Heston Blumenthal Constructs Contextual Cheer
Interviewwith Chef Heston Blumenthal
by Will Blunt and Marianna Orlinkova
Marianna Orlinkova, The Gastronome Magazine: When you’re remembering your childhood, from the point of view of scents, aromas, and feelings, what do you remember first?
Heston Blumenthal: I remember the smell of suntan lotion with olive oil and vinegar on a beach in Cornwall. You've seen the British on holiday – it's a major operation! We make sandwiches, they invariably get knocked over, and you get a mouthful of sand in each bite. There are flavors I remember – around the corner from where we used to live in London there's a Saturday morning market, and my sister and I would go with my Gran every week. It was awful, and the only thing that kept us going was this ice cream parlor down the street called Regents Snack Bar run by a couple of Sicilian blokes. I don’t know if it was because the reward was so great – after enduring the market – that made it so good, but it was my favorite ice cream.
It’s easy to imagine Heston Blumenthal as a kid in a candy store, reaching fingers into jars and asking for a taste with the same restlessly inquisitive and playful approach that distinguishes his kitchen today. So it’s apt that Blumenthal made a sweetshop the theme of his new project, an interactive website designed to engage, educate and excite The Fat Duck’s diners – all before they’ve even stepped foot in the restaurant.
At Madrid Fusion 2007, Blumenthal greeted attendees with 3-D glasses and an introduction to his philosophy, stating: “If there’s one thing I’d like a customer to say, it’s that they had fun – this is the emotion that counts.” The sweetshop is a contextual metaphor for what he hopes to achieve within the walls of his restaurant, and an explanation of the ways in which he does it. After making a reservation, a prospective diner will receive access to the Fat Duck Sweetshop, an interactive online world designed to introduce them to the restaurant by way of dishes and candies that play on the main tenants of Blumenthal’s philosophy – context, contrast and synesthesia.
“It’s using your time to generate excitement, because you’re much more likely to have fun if you’re excited. I want people rubbing their hands in glee.”
Synesthesia is a neurological condition in which multiple senses overlap – letters and tones are perceived as colors, or words as palpable tastes. Blumenthal uses the term to refer to the inextricable connection of senses to experience. For years he has been interested in the external sensory triggers that shape a dining experience – from the multi-sensory process of flavor perception (he found that the sound of sizzling accentuates the bacon flavor perceived in bacon-egg ice cream) to the way context effects taste (a Muscadet tastes better on a picnic in the Loire Valley than back in one’s London flat). Blumenthal cites experiments that test the effects of sounds, colors and smells on the perception of flavor and texture; the findings of these experiments can be experienced firsthand on his restaurant’s tables. A current dish, for example, evokes the sea through multi-sensory clues – edible approximations of surf and sand are paired with seafood and sounds of the sea delivered to the guest via iPod.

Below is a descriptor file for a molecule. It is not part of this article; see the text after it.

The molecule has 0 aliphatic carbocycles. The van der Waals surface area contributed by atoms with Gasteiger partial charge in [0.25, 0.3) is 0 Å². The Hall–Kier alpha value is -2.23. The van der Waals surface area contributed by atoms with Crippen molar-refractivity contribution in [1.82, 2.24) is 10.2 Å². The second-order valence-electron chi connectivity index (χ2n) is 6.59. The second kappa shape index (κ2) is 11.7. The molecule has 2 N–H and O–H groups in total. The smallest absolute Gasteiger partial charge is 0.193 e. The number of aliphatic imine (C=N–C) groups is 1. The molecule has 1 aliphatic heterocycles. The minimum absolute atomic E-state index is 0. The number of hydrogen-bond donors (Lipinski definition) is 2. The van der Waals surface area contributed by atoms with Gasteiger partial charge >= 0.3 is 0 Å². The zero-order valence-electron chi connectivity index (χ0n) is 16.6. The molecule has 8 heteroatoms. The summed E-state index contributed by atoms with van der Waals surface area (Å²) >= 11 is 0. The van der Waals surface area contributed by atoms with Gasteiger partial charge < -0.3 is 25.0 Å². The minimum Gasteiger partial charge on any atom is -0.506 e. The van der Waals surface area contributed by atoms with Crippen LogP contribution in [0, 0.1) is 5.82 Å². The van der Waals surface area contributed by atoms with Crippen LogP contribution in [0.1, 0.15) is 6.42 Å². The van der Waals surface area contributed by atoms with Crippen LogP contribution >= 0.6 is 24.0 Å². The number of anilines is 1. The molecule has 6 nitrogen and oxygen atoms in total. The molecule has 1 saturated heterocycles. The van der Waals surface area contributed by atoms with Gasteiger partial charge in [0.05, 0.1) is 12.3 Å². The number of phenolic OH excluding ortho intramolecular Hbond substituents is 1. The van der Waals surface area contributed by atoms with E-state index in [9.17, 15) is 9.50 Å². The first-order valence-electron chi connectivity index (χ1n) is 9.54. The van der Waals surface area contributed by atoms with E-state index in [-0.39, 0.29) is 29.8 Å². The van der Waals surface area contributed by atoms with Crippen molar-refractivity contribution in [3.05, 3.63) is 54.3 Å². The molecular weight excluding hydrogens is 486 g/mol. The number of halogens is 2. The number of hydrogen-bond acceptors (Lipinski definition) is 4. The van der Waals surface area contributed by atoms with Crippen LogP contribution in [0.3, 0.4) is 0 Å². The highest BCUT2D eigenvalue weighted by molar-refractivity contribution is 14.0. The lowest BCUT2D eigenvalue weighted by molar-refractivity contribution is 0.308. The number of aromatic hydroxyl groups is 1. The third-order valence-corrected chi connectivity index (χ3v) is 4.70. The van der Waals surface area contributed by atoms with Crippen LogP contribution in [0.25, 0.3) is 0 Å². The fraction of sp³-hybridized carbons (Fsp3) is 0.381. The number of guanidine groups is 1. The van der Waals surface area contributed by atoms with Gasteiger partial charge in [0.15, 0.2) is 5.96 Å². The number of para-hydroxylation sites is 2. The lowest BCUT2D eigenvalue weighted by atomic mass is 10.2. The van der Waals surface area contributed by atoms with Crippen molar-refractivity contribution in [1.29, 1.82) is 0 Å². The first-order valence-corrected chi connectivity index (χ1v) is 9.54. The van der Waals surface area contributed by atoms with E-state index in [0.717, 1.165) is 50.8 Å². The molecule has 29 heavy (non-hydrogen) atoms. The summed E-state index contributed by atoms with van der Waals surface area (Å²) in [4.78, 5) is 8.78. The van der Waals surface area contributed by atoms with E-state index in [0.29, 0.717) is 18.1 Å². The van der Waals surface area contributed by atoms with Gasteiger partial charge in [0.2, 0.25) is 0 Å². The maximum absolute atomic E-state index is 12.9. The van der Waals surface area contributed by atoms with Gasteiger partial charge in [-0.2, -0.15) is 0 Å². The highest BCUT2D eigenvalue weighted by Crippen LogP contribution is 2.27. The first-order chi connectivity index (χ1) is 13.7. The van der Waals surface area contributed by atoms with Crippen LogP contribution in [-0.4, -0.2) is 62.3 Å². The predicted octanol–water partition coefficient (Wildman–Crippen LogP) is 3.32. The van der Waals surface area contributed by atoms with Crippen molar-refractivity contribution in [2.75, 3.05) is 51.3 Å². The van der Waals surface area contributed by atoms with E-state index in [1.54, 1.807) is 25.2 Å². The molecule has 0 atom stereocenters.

But before the restaurant comes the Sweetshop, whose virtual shelves hold candies that represent the playful ways Blumenthal’s philosophies come to life. An apple pie caramel comes with a temptingly Alice in Wonderland-style tag (“eat all of me,” it demands), and an edible wrapper laced with malic acid that generates saliva and heightens the apple flavor. “Coconut Baccy,” a ubiquitous English sweet, is actually infused with Black Cavendish Tobacco. After the meal, the diner is presented with a pink and white-striped bag of the same candies they selected while browsing the shelves of the virtual sweetshop. And so the experience comes full circle, referencing the first moments of The Fat Duck adventure, which began not when the diner walked in the door, but when they made the reservation.